Natalie Cole’s Family Ticked The Grammys Banished Late Singer To ‘In Memoriam’ Tribute

The late Natalie Cole was the daughter of legendary singer Nat King Cole. She performed for 40 years, earned 21 Grammy nods, and won nine. And she was the first African American to win Best New Artist.

The singer died on December 31, one of many artists the music world has lost in the past year, among them David Bowie, B.B. King, The Eagle’s Glenn Frey, Maurice White of Earth, Wind & Fire, and Lemmy from Motörhead.

Those musicians, however, were honored with live musical tributes during the awards ceremony, Page Six noted. Cole, however, was remembered in a pre-taped “In Memoriam” segment with other musicians and music executives.


Natalie’s image and voice closed the segment along with her father, but both during the Grammys and afterward, fellow celebrities, families, and fans wondered where Cole’s special homage was. She’d earned it, after all, her sisters, Timolin and Casey, told Entertainment Tonight after the ceremony.

“Sadly a FORGETTABLE tribute to Natalie Cole. Words cannot express the outrage and utter disappointment at the disrespectful tribute, or lack thereof, to a legendary artist such as our sister.”

Cole’s son, Robert Adam Yancy, also expressed his disappointment with the half-hearted mention, saying his mother “deserves more than (to be a part of) a minute-and-a-half tribute. It was shameless the way they minimized her legacy. We will find solace in her legacy as well as her endless fans around the world.”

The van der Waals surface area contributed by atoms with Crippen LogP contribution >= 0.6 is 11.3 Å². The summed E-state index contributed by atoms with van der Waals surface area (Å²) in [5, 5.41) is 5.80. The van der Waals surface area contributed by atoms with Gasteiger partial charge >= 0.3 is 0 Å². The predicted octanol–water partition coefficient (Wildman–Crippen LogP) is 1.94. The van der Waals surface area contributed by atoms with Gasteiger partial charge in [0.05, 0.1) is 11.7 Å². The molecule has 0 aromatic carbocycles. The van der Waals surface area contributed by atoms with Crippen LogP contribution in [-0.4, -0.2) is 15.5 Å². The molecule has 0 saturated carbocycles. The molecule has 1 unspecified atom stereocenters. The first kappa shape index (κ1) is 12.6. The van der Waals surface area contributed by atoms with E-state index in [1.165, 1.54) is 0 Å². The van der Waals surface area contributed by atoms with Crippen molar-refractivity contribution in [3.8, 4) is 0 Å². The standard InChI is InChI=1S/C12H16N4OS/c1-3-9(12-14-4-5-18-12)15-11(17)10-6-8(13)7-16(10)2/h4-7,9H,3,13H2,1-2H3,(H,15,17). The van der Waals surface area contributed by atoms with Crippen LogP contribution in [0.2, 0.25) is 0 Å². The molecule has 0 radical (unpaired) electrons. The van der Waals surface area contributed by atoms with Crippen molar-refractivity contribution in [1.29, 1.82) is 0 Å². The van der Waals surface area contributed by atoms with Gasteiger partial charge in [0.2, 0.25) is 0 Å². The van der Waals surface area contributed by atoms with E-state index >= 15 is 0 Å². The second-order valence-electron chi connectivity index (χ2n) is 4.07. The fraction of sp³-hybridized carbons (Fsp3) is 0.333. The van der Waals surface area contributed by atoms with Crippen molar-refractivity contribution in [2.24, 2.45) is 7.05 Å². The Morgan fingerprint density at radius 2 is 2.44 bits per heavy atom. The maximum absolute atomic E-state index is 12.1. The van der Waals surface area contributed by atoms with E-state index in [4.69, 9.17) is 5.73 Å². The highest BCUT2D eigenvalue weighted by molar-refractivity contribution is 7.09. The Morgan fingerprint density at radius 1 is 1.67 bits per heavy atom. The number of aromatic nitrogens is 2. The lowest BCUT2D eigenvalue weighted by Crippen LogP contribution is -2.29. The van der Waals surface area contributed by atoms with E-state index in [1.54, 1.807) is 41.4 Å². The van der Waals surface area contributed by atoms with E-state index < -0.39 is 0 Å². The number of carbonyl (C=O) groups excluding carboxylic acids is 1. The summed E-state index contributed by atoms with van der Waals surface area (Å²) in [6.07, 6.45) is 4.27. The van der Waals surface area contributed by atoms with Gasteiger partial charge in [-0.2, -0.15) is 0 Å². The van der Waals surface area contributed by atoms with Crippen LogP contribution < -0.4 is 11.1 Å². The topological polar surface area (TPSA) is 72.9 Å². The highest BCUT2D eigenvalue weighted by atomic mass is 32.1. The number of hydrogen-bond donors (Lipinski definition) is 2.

According to People, CNN reporter Chris Witherspoon tweeted much the same, noting Natalie’s nine Grammy wins over David Bowie’s one.

“Natalie Cole… only gets a photo in a remembrance montage. David Bowie… 1 Grammy and he received a 7 minute tribute.”

Natalie, who gave the world R&B classics like “Unforgettable” and “This Will Be,” died at age 65 on December 31. She’d been battling poor health for years and succumbed to idiopathic pulmonary arterial hypertension.

The snub had actress Holly Robinson Peete questioning why the singer received a mere mention, and the Root agreed with her theory.

“How hard would it have been to pay tribute to a black woman who made music history?” asked writer Yesha Callahan.

Cole’s family didn’t offer that theory, but they did know ahead of the Grammys that she would be “banished” to the “In Memoriam” section, to which they asked, “Where is the tribute to our sister?”


Others, including Eric Benet, knew ahead of time as well. He ranted about the decision before Monday’s airing of the awards ceremony, calling her a “powerhouse of pop, jazz, soul, Grammy artist and no tribute to Natalie Cole. So Grammys, shame on you, shame on you, shame on you.”

“It’s very bittersweet,” Timolin said. “We were hoping that there will be some sort of actual tribute to her fitting of her artistry and stature… She was such a force in the music industry and she transcended genres… I think she should be recognized for the impact she has had.”

Her sister believed there was plenty of room for a medley of her hits to be sung live; Beyonce was rumored to have been given the honor, but that arrangement never bore fruit.

A month after Natalie’s sudden death at the end of 2015, both of her sisters spoke about their last moments with their beloved sister. They visited her in the hospital around Christmas — her favorite time of year, Timolin said.

“When we came to the hospital and spent Christmas Eve with her it was a godsend. We were very blessed and thankful to spend that very special day with her that she loved. It was her favorite time of year.”

What do you think? Was the late singer snubbed?

[Image via s_bukley/Shutterstock]